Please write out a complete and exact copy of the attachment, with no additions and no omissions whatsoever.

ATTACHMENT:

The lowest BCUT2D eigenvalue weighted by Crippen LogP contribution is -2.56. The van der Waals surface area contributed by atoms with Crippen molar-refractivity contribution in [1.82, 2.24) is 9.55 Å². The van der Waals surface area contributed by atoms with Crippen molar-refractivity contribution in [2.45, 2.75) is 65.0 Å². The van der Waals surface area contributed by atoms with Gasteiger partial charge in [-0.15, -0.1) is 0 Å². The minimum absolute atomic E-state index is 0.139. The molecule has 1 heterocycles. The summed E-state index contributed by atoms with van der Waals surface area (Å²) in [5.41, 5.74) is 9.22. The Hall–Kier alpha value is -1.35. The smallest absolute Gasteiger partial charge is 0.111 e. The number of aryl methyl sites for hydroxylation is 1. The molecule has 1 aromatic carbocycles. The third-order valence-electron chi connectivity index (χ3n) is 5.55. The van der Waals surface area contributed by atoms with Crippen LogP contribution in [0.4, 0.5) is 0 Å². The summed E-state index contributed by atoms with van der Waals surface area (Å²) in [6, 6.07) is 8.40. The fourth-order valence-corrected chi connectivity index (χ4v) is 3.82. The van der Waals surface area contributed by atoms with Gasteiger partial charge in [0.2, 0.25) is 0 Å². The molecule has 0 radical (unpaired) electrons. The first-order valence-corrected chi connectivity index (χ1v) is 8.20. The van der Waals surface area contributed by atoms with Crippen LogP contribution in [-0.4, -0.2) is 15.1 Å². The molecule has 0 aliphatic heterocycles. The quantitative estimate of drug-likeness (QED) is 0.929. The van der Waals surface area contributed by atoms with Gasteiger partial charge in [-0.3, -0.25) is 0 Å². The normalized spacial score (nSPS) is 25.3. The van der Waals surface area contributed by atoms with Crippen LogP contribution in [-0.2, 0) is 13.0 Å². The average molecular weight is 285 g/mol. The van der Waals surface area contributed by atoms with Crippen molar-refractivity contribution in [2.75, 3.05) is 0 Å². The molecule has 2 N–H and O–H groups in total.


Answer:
The lowest BCUT2D eigenvalue weighted by Crippen LogP contribution is -2.56. The van der Waals surface area contributed by atoms with Crippen molar-refractivity contribution in [1.82, 2.24) is 9.55 Å². The van der Waals surface area contributed by atoms with Crippen molar-refractivity contribution in [2.45, 2.75) is 65.0 Å². The van der Waals surface area contributed by atoms with Gasteiger partial charge in [-0.15, -0.1) is 0 Å². The minimum absolute atomic E-state index is 0.139. The molecule has 1 heterocycles. The summed E-state index contributed by atoms with van der Waals surface area (Å²) in [5.41, 5.74) is 9.22. The Hall–Kier alpha value is -1.35. The smallest absolute Gasteiger partial charge is 0.111 e. The number of aryl methyl sites for hydroxylation is 1. The molecule has 1 aromatic carbocycles. The third-order valence-electron chi connectivity index (χ3n) is 5.55. The van der Waals surface area contributed by atoms with Crippen LogP contribution in [0.4, 0.5) is 0 Å². The summed E-state index contributed by atoms with van der Waals surface area (Å²) in [6, 6.07) is 8.40. The fourth-order valence-corrected chi connectivity index (χ4v) is 3.82. The van der Waals surface area contributed by atoms with Gasteiger partial charge in [0.2, 0.25) is 0 Å². The molecule has 0 radical (unpaired) electrons. The first-order valence-corrected chi connectivity index (χ1v) is 8.20. The van der Waals surface area contributed by atoms with Crippen LogP contribution in [-0.4, -0.2) is 15.1 Å². The molecule has 0 aliphatic heterocycles. The quantitative estimate of drug-likeness (QED) is 0.929. The van der Waals surface area contributed by atoms with Gasteiger partial charge in [-0.3, -0.25) is 0 Å². The normalized spacial score (nSPS) is 25.3. The van der Waals surface area contributed by atoms with Crippen LogP contribution in [-0.2, 0) is 13.0 Å². The average molecular weight is 285 g/mol. The van der Waals surface area contributed by atoms with Crippen molar-refractivity contribution in [2.75, 3.05) is 0 Å². The molecule has 2 N–H and O–H groups in total.